This is the first of a two-part series looking at 100 years of history
BURBANK -- A hundred years can make all the difference.
As Burbank prepares for the year 2000, the city’s agrarian beginnings
are a distant memory, a sharp contrast to today’s robust municipality.
In 1900, Burbank was an unremarkable farming community with a
population of 300 located in a sparsely populated swath of land between
Los Angeles and the San Fernando Valley.
A series of late 19th Century economic disasters -- a busted land
boom, plummeting wages, and a rash of bank failures -- had caused chaos
in the region.
Yet, with the new century came new optimism.
In the 1900s, scores of Burbank farmers harvested cantaloupe and wine
from an area with rich soil and a perpetually sunny climate.
“I understand that those Burbank wines were pretty popular,” said Les
Rosenberg, president of the Burbank Historical Society.
The town had its first brush with a national celebrity in 1904 when
heavyweight boxing champ James Jeffries bought 107 acres for a ranch on
what what is now Victory Boulevard.
Local news began hitting the streets in 1905 when Los Angeles newsman
E.M. McClure and publisher J.F. Boughton launched the “Burbank Review.”
The pair began publishing the “Glendale News” the same year.
As the decade wore on, Los Angeles fought for congressional approval
to build the Owens River Aqueduct, which would irrigate the farmlands of
the Valley. In an annexation bid, Los Angeles offered Burbank and other
communities a plentiful share of that water.
But in 1907 Burbank and Glendale told their western neighbor they
wanted no part of the arrangement and in 1911, by an 81-51 vote,
residents approved cityhood for Burbank. Thomas Story, who owned a
hardware store and livery stable on San Fernando Road, was installed as
the city’s first mayor.
Though ultimately overshadowed by aircraft manufacturing, the trucking
industry joined agriculture as the main industry in Burbank in its early
years. In 1917, the Moreland Truck Company opened on a 24-acre farm at
Alameda Avenue and San Fernando Road.
As the population grew -- hitting 2,913 in the 1920 Census -- other
industries began to move into Burbank.
The label “Media City” wouldn’t come until much later, but the
foundations were laid in 1926 when Warner Bros. absorbed the Olive Avenue
operations of First National Pictures. Only a fringe player in silent
movies, Warner Bros. emerged as one of the most successful studios of the
With an arsenal of hard-nosed stars -- including James Cagney,
Humphrey Bogart and Bette Davis -- Warner released gritty pictures like
“The Public Enemy,” “Little Caesar” and “I Am a Fugitive from a Chain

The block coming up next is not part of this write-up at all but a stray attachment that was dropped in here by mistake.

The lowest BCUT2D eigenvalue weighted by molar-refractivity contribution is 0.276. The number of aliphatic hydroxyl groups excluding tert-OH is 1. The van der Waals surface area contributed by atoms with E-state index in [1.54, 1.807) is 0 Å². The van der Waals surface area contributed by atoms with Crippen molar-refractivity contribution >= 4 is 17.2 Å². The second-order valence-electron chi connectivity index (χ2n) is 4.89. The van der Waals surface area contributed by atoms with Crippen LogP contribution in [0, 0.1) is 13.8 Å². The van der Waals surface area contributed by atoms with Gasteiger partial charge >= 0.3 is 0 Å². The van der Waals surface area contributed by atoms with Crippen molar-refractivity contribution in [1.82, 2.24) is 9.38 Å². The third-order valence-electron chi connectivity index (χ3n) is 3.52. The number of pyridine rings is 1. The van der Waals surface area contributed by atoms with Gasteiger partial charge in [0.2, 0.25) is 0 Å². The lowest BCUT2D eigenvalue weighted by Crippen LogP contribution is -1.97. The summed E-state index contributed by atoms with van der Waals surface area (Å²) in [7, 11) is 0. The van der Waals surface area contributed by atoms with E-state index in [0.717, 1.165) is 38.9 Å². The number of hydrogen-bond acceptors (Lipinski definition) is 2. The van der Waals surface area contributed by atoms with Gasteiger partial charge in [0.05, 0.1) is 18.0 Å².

Gang” during the 1930s.
That same decade, Burbank picked up a two other major studios from
Hollywood. In 1934, Columbia began buying land for a 40-acre ranch. The
studio, which has since pulled out of Burbank, used the land as a set for
its series of jungle pictures.
More importantly, Disney set up shop on a 51-acre parcel on Buena
Vista Street in 1939. While Disney’s 1940 release “Fantasia” didn’t catch
on with the public, the studio rebounded three years later with “Bambi.”
It was a bit earlier, in the waning years of the 1920s, that Burbank
saw the arrival of the industry that would have the biggest impact on the
city’s economy in the first half of the 20th Century. In 1928, Allan and
Malcolm Loughead moved their aircraft manufacturing company from Santa
Barbara to Burbank.
On the eve of U.S. entry into World War II, in 1940, Lockheed bought
Union Air Terminal, Burbank’s regional airport. The airport, previously
known as United Airport, was built in 1930. Constructed for $1.5 million,
the airport served passengers traveling to San Diego and other nearby
“This was the principal airport for Los Angeles,” airport spokesman
Victor Gill said. “It was the only place to catch a plane.”
Though it reached a peek of 1.2 million passengers in 1946, the
airport’s yearly flow dropped to 270,000 the following year when most of
the commercial carriers switched over to the growing Los Angeles Airport.
Lockheed expanded rapidly as Europe became engulfed in World War II and
the orders poured in for combat aircraft. Lockheed sold hundreds of
Hudson bombers to the British Air Ministry.
Fueled by the war effort, Lockheed transformed Burbank into a
“A lot of people went to work,” former Historical Society President
Mary Jane Strickland said. “It changed everything in Burbank.”
Strickland speaks from experience. She was an original “Rosie the
Riveter,” working on the line to help assemble P-38 Lighting fighters.
Like much of the rest of the nation, World War II helped lift Burbank
out of the doldrums of the Great Depression, spurring an era of renewed
growth. In 1943, the city christened a new Art Deco-style City Hall on
Olive Avenue. The distinctive building was added to the National Register
of Historic Places in the mid-1990s.
Also, in 1944, St. Joseph Hospital (now Medical Center) opened its
doors to meet the city’s growing medical needs.
During the 30s and 40s, Burbank experienced a period of unprecedented
growth. Between 1930 and 1950, the population jumped nearly five fold,
from 16,662 to 78,577.
As the city entered the postwar era, growth slowed, corruption
engulfed City Hall and attempts to open a modern shopping center fell
flat. By the late 1960s, with Johnny Carson poking fun at the thrift
shops in “beautiful downtown Burbank,” the city was once again in need of
a economic revival.